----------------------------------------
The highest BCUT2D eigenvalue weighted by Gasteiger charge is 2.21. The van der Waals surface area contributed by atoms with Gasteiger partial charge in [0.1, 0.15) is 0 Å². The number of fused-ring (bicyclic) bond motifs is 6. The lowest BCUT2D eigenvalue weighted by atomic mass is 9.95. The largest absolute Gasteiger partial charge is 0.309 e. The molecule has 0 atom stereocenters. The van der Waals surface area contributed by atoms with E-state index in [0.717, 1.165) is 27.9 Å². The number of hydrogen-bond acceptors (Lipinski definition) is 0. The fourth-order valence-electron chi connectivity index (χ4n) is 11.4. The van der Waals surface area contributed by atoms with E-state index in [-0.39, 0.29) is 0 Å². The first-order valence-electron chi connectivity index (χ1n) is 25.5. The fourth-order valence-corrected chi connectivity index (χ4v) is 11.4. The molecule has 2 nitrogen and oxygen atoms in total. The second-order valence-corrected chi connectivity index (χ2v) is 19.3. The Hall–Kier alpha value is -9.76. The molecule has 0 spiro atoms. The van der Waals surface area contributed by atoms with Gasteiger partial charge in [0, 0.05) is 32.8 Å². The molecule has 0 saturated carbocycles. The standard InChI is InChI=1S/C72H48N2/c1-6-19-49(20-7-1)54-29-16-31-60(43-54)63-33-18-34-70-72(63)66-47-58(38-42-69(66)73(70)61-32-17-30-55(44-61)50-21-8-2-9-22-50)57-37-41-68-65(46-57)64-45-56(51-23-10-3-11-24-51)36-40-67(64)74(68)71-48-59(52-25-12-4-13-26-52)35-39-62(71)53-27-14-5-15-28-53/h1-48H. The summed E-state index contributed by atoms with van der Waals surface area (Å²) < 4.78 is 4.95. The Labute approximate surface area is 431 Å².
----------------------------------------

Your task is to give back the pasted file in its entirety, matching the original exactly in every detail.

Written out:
The highest BCUT2D eigenvalue weighted by Gasteiger charge is 2.21. The van der Waals surface area contributed by atoms with Gasteiger partial charge in [0.1, 0.15) is 0 Å². The number of fused-ring (bicyclic) bond motifs is 6. The lowest BCUT2D eigenvalue weighted by atomic mass is 9.95. The largest absolute Gasteiger partial charge is 0.309 e. The molecule has 0 atom stereocenters. The van der Waals surface area contributed by atoms with E-state index in [0.717, 1.165) is 27.9 Å². The number of hydrogen-bond acceptors (Lipinski definition) is 0. The fourth-order valence-electron chi connectivity index (χ4n) is 11.4. The van der Waals surface area contributed by atoms with E-state index in [-0.39, 0.29) is 0 Å². The first-order valence-electron chi connectivity index (χ1n) is 25.5. The fourth-order valence-corrected chi connectivity index (χ4v) is 11.4. The molecule has 2 nitrogen and oxygen atoms in total. The second-order valence-corrected chi connectivity index (χ2v) is 19.3. The Hall–Kier alpha value is -9.76. The molecule has 0 spiro atoms. The van der Waals surface area contributed by atoms with Gasteiger partial charge in [0, 0.05) is 32.8 Å². The molecule has 0 saturated carbocycles. The standard InChI is InChI=1S/C72H48N2/c1-6-19-49(20-7-1)54-29-16-31-60(43-54)63-33-18-34-70-72(63)66-47-58(38-42-69(66)73(70)61-32-17-30-55(44-61)50-21-8-2-9-22-50)57-37-41-68-65(46-57)64-45-56(51-23-10-3-11-24-51)36-40-67(64)74(68)71-48-59(52-25-12-4-13-26-52)35-39-62(71)53-27-14-5-15-28-53/h1-48H. The summed E-state index contributed by atoms with van der Waals surface area (Å²) < 4.78 is 4.95. The Labute approximate surface area is 431 Å².